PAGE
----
THOMPSON: God Does Not Play Dice
The Education Sector's "Are We There Yet?" offers a number of caveats in its analysis of Tennessee's growth model, as well as a refresher course on Zeno. But unless you are irrevocably committed to NCLB-type accountability, I'd skip the discussion of educational issues and enjoy the review of ancient Greek philosophy.
Tennessee's growth model measures student progress against benchmarks based on predicted or "expected" scores needed to attain proficiency in three years. This is an analytical construct, however. It can offer no insight into what should be expected of a teacher in a high poverty neighborhood school.
In a real world setting, what growth can be expected during a year when a student buried his grandparents, was incarcerated, was a victim of domestic abuse, was shot or stabbed, saw his mental illness spin out of control, or just gave into the peer pressure of the gang? How should expectations for teachers be adjusted for a class which brings so many social pathologies into a classroom that the "tipping point" is crossed, in comparison to teachers in charters or lower poverty schools? How should a teacher be held accountable under such a model for a principal who is not allowed or refuses to enforce the disciplinary code of conduct. Can the model be adjusted for the effect of a critical mass of special education students, i.e. are expectations adjusted when the percentages of students on IEPS passes 20% or 30% or 50%? (and does it matter if your students on IEPs are sweet kids with a reading disabilities or Seriously Emotionally Disturbed and on parole for violent offenses?)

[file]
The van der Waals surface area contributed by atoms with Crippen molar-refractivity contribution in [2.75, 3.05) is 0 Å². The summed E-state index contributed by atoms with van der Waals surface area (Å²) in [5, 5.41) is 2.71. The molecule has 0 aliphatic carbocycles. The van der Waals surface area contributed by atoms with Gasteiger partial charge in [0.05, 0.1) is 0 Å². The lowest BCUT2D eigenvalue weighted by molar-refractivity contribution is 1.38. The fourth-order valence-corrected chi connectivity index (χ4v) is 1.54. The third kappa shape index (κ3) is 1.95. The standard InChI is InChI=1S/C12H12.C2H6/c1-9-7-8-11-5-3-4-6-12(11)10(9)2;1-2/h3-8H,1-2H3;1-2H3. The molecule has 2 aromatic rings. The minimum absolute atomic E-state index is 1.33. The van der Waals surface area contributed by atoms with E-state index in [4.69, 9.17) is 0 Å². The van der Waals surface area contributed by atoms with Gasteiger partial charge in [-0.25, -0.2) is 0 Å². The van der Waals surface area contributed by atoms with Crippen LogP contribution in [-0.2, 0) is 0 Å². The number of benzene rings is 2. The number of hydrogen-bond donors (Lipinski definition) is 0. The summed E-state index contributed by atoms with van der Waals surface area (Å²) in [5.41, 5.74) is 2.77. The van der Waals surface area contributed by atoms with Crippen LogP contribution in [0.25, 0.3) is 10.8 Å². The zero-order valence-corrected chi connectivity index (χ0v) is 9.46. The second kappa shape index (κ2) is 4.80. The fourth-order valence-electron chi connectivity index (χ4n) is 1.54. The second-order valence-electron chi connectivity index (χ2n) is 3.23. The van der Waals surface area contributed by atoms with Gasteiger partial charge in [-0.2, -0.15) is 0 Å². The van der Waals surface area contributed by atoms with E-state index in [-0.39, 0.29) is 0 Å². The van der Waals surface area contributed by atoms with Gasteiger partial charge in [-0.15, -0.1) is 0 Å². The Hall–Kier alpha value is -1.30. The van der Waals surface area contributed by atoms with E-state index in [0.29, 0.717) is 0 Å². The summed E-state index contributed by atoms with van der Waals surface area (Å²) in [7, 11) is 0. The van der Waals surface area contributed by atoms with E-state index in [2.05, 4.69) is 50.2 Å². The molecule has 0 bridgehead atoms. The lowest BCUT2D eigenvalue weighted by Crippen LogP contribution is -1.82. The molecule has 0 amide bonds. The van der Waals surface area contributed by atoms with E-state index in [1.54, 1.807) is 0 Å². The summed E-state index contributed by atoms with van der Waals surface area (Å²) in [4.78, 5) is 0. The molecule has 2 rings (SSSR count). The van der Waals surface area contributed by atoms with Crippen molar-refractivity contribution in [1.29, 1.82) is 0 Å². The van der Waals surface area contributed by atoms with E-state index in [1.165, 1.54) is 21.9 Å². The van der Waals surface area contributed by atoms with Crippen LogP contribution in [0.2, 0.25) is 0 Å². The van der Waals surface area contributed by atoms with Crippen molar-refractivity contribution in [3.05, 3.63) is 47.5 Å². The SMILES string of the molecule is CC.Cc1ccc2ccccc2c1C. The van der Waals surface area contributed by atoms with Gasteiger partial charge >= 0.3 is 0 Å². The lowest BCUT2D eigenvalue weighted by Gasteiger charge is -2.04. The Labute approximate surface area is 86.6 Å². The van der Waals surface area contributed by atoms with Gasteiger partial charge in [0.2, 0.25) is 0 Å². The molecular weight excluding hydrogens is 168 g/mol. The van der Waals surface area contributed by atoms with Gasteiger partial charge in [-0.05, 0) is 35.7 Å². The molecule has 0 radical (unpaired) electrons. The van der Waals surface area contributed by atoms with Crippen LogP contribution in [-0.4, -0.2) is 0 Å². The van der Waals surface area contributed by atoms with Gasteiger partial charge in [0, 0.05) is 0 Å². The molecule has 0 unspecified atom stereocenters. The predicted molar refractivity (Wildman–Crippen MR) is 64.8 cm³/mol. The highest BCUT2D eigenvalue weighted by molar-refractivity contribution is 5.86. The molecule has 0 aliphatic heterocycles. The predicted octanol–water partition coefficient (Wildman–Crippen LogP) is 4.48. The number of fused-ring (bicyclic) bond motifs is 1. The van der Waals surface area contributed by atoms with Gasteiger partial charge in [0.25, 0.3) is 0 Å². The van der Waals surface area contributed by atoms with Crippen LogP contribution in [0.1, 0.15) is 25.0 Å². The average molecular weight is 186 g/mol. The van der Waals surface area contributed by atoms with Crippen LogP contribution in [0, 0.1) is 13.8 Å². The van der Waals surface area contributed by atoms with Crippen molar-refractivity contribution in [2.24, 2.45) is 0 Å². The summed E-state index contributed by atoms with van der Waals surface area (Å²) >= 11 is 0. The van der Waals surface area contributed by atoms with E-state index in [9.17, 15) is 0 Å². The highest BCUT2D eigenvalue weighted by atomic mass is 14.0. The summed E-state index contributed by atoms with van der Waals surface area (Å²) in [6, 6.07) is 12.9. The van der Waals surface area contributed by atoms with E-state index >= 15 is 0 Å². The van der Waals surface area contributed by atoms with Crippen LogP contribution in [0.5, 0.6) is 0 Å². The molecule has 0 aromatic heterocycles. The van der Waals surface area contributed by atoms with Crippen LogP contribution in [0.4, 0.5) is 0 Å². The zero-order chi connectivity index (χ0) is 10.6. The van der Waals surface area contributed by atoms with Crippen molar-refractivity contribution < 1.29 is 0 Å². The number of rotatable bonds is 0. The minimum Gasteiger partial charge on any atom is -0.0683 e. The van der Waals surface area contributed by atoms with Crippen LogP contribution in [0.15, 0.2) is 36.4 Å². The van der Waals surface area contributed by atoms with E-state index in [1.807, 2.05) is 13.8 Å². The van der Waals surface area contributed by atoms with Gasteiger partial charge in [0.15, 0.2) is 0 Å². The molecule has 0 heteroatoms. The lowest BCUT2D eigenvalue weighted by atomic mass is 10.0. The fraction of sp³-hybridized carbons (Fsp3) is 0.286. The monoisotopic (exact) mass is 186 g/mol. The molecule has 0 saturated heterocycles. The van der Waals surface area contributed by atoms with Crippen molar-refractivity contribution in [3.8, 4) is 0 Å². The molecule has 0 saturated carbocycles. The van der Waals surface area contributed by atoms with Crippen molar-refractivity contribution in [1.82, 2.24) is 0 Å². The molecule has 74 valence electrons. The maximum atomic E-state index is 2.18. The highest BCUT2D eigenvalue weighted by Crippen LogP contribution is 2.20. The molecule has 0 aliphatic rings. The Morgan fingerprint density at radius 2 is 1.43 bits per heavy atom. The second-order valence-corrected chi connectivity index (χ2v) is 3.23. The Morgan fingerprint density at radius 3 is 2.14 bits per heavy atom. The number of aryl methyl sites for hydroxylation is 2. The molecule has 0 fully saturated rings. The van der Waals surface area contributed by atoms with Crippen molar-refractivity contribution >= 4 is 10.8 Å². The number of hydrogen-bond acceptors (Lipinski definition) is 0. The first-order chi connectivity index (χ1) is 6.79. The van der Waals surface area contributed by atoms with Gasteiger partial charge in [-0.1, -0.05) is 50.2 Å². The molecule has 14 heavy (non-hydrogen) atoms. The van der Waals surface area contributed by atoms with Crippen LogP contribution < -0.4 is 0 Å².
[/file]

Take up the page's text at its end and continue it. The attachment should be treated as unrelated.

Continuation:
Of course, none of my objections would be major if the model was used for purposes of diagnosis, science, or a "consumers’ report." We should pursue social science fearlessly, but we must not play dice with the lives of teachers by evaluating them with some theoretical work in progress.
At the risk of sounding too argumentative, I would especially like adjustments in the expectations for incoming students who can decode but not comprehend and whose education has been stunted by test prep, narrowed curriculum, and the other sins of NCLB.
My favorite passage of the report was "The Tennessee growth model will also reduce the number of schools identified by NCLB as falling short academically. This could be a positive change if it allows the state to focus more intensely on the lowest-performing schools." No! Models do not reduce or increase the number of failing schools. People do that.
If we want to focus more intensely on the lowest performing schools, which we should, then we should focus more intensely on the lowest performing schools. If we conclude, as we should, that both the status models and the safe harbor models of NCLB are incompetent, we do not need to embrace another statistical construct just because it is less primitive. We should use our judgments, buttressed by data, and not devise an elaborate set of algorithms that have no relation to the facts of school life. - John Thompson